that achieved in the absence of manure. The amount of nitrogen present in cover
crop biomass was generally higher where manure was applied. Both oats and oilseed
radish demonstrated an ability to sequester up to 80 to 100kg/ha N in the above
ground biomass by early November. The legume (red clover and peas) cover crop
yields were generally not affected by application of manure. Similarly, the
total N content in legume cover crop biomass was not significantly affected
by manure application.
On a few sites, corn was planted the following year to evaluate the ability
of the cover crop to transfer the biomass N to the succeeding crop. Generally,
higher corn yields were observed where manure was applied during the previous
year; even when relatively high rates of fertilizer were applied. Corn planted
following a cover crop generally had a smaller yield response to added fertilizer
nitrogen when no cover crop had been established.
The fall strip tillage project was able to demonstrate that the system could
provide yields similar to a conventional tillage system. The project also demonstrated
that the precision toolbar could be used to apply side dress nitrogen to assist
growers in applying the most appropriate rate of nitrogen and during a time
when it was less susceptible to GHG emission losses due to denitrification associated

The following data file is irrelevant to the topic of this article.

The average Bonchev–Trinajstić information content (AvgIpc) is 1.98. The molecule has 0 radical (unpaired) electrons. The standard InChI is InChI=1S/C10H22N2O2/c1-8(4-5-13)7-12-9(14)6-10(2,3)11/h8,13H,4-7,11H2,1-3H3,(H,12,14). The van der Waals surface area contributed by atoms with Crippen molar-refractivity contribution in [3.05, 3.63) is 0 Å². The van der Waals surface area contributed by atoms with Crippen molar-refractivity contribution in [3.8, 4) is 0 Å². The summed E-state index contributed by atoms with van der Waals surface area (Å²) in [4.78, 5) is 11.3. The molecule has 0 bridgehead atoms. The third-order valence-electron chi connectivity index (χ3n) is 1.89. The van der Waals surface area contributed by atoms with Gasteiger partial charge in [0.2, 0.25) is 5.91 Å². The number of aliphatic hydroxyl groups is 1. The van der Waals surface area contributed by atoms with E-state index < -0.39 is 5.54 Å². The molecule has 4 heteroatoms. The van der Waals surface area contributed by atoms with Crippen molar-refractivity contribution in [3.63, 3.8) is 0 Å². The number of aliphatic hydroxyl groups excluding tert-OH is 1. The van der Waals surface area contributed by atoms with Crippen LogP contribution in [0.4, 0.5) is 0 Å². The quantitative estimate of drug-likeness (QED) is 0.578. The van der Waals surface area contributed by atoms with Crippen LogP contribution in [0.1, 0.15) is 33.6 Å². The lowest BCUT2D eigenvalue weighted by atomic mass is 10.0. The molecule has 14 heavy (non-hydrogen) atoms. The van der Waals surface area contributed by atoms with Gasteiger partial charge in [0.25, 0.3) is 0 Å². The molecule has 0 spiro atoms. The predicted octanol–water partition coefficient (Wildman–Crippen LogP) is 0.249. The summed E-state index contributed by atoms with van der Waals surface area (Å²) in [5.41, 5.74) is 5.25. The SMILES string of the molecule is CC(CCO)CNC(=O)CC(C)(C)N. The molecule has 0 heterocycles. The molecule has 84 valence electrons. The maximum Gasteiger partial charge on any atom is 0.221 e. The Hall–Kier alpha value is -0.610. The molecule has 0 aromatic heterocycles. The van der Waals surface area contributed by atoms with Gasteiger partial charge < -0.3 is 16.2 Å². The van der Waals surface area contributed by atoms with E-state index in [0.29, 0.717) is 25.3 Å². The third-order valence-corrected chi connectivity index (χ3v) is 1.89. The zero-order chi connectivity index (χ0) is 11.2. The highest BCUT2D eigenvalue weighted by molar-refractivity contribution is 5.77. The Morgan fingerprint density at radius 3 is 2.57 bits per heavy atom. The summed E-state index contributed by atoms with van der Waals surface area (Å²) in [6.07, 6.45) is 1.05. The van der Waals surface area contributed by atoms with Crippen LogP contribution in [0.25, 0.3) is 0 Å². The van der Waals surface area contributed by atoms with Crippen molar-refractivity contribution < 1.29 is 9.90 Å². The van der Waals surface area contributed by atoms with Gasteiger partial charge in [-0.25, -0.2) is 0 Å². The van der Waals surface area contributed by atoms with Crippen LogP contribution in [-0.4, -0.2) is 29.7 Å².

with soil N levels in saturated soils early in the growing season.
The horticulture OMAFRA staff partnered with researchers from Ridgetown College,
University of Guelph to demonstrate the benefits of nitrogen management in vegetable
crops and the use of cover crops to tie up soil nitrogen following harvest.
They are also looking at irrigation efficiency and fertigation.
The GHGMP program was intended as a demonstration program so resources were
not provided to monitor GHG emissions from the demonstration sites. The Ontario
program provided funding to Dr. Claudia Wagner Riddle, a University of Guelph
researcher, to take the information that was gathered from the sites and estimate
the GHG emission reductions for the best management practices demonstrated.
Using the rates and timing of nitrogen applied in the winter wheat projects,
nitrous oxide emissions were calculated. The project confirmed that 90lb/ac
of nitrogen was the optimal rate for current varieties. Nitrous oxide emissions
were less at that rate of nitrogen than at higher rates. Calculations of nitrous
oxide emissions from the livestock project showed that applying the maximum
economic rate of nitrogen to the corn crop reduced the amount of nitrogen left
in the soil after harvest and minimized the nitrous oxide emissions.
The Soil Conservation Council of Canada is administering the program nationally
and the Ontario Soil and Crop Improvement Association administers the program
in Ontario in co-operation with the Innovative Farmers Association of Ontario.
*Adam Hayes is soil management specialist,
field crops and Ian McDonald is applied research co-ordinator, field crop technology
for the Ontario Ministry of Agriculture, Food and Rural Affairs.
Print this page